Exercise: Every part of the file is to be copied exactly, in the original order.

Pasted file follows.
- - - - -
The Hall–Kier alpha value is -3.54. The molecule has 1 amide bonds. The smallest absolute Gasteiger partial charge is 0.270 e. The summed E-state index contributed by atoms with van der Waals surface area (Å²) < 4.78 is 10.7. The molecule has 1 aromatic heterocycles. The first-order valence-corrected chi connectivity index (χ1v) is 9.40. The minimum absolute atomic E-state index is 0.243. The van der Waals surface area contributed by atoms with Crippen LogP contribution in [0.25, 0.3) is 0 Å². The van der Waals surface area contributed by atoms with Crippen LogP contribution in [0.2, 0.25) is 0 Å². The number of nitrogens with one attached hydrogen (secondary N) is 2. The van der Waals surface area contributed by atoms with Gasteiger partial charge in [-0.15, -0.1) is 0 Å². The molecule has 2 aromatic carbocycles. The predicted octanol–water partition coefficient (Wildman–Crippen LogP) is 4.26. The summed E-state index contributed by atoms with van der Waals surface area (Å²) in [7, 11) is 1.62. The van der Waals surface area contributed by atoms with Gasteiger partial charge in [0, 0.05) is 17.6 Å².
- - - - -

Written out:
The Hall–Kier alpha value is -3.54. The molecule has 1 amide bonds. The smallest absolute Gasteiger partial charge is 0.270 e. The summed E-state index contributed by atoms with van der Waals surface area (Å²) < 4.78 is 10.7. The molecule has 1 aromatic heterocycles. The first-order valence-corrected chi connectivity index (χ1v) is 9.40. The minimum absolute atomic E-state index is 0.243. The van der Waals surface area contributed by atoms with Crippen LogP contribution in [0.25, 0.3) is 0 Å². The van der Waals surface area contributed by atoms with Crippen LogP contribution in [0.2, 0.25) is 0 Å². The number of nitrogens with one attached hydrogen (secondary N) is 2. The van der Waals surface area contributed by atoms with Gasteiger partial charge in [-0.15, -0.1) is 0 Å². The molecule has 2 aromatic carbocycles. The predicted octanol–water partition coefficient (Wildman–Crippen LogP) is 4.26. The summed E-state index contributed by atoms with van der Waals surface area (Å²) in [7, 11) is 1.62. The van der Waals surface area contributed by atoms with Gasteiger partial charge in [0, 0.05) is 17.6 Å².